If Walter Bagehot was right to think that "one of the greatest pains to human nature is the pain of a new idea," then John Kenneth Galbraith caused a lot of pain in the world. He forced people to think and rethink about an astonishingly broad range of ideas. In analyzing the contrast between the private affluence of many and the public penury of all, or the special features of the new industrial state, and many other social issues, he led us toward a powerful understanding that raises questions about values and policies in a compelling way. An extraordinary human being, full of affection, humor, goodwill and creative insight, Galbraith was one of the great intellectuals of our time.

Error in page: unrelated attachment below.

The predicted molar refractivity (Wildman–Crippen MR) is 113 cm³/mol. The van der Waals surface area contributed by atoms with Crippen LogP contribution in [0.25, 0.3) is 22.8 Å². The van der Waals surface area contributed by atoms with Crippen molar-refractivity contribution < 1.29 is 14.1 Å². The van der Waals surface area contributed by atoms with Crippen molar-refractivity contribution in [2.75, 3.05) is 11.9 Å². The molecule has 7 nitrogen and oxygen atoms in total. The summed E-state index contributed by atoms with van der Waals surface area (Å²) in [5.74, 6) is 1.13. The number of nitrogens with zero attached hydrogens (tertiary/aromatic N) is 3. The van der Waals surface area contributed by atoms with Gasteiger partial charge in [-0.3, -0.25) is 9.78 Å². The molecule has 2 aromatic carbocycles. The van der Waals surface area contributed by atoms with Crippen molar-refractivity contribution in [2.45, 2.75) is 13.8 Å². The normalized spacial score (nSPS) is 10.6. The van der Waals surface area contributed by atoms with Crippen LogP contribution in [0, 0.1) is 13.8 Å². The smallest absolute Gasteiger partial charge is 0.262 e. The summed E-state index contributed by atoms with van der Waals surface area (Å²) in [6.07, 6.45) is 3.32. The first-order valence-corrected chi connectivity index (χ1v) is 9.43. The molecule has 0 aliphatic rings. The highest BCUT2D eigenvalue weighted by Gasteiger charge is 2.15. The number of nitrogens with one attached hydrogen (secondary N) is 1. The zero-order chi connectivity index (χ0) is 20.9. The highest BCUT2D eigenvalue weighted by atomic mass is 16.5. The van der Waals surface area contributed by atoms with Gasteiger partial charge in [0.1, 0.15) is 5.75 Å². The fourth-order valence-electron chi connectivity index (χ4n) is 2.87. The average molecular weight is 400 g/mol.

Sen is a Nobel-prizewinning professor of economics at Harvard
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